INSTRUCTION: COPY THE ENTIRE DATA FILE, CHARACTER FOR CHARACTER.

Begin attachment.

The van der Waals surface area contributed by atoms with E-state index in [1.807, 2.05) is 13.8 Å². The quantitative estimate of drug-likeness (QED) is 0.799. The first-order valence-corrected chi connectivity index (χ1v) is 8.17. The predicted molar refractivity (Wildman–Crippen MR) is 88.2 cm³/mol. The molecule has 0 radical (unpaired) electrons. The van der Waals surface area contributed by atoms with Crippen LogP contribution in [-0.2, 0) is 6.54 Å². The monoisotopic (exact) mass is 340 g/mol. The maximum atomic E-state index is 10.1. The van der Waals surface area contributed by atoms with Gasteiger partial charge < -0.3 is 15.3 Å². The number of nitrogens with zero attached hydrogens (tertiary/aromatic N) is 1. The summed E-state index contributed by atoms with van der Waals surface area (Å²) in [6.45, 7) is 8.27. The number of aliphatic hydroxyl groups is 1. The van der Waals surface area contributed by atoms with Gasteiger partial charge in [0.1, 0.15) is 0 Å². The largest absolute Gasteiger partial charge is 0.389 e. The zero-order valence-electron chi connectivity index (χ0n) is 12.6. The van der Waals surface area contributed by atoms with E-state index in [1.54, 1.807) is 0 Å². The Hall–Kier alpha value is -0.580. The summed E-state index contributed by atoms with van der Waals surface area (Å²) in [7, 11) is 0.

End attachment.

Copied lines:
The van der Waals surface area contributed by atoms with E-state index in [1.807, 2.05) is 13.8 Å². The quantitative estimate of drug-likeness (QED) is 0.799. The first-order valence-corrected chi connectivity index (χ1v) is 8.17. The predicted molar refractivity (Wildman–Crippen MR) is 88.2 cm³/mol. The molecule has 0 radical (unpaired) electrons. The van der Waals surface area contributed by atoms with Crippen LogP contribution in [-0.2, 0) is 6.54 Å². The monoisotopic (exact) mass is 340 g/mol. The maximum atomic E-state index is 10.1. The van der Waals surface area contributed by atoms with Gasteiger partial charge < -0.3 is 15.3 Å². The number of nitrogens with zero attached hydrogens (tertiary/aromatic N) is 1. The summed E-state index contributed by atoms with van der Waals surface area (Å²) in [6.45, 7) is 8.27. The number of aliphatic hydroxyl groups is 1. The van der Waals surface area contributed by atoms with Gasteiger partial charge in [0.1, 0.15) is 0 Å². The largest absolute Gasteiger partial charge is 0.389 e. The zero-order valence-electron chi connectivity index (χ0n) is 12.6. The van der Waals surface area contributed by atoms with E-state index in [1.54, 1.807) is 0 Å². The Hall–Kier alpha value is -0.580. The summed E-state index contributed by atoms with van der Waals surface area (Å²) in [7, 11) is 0.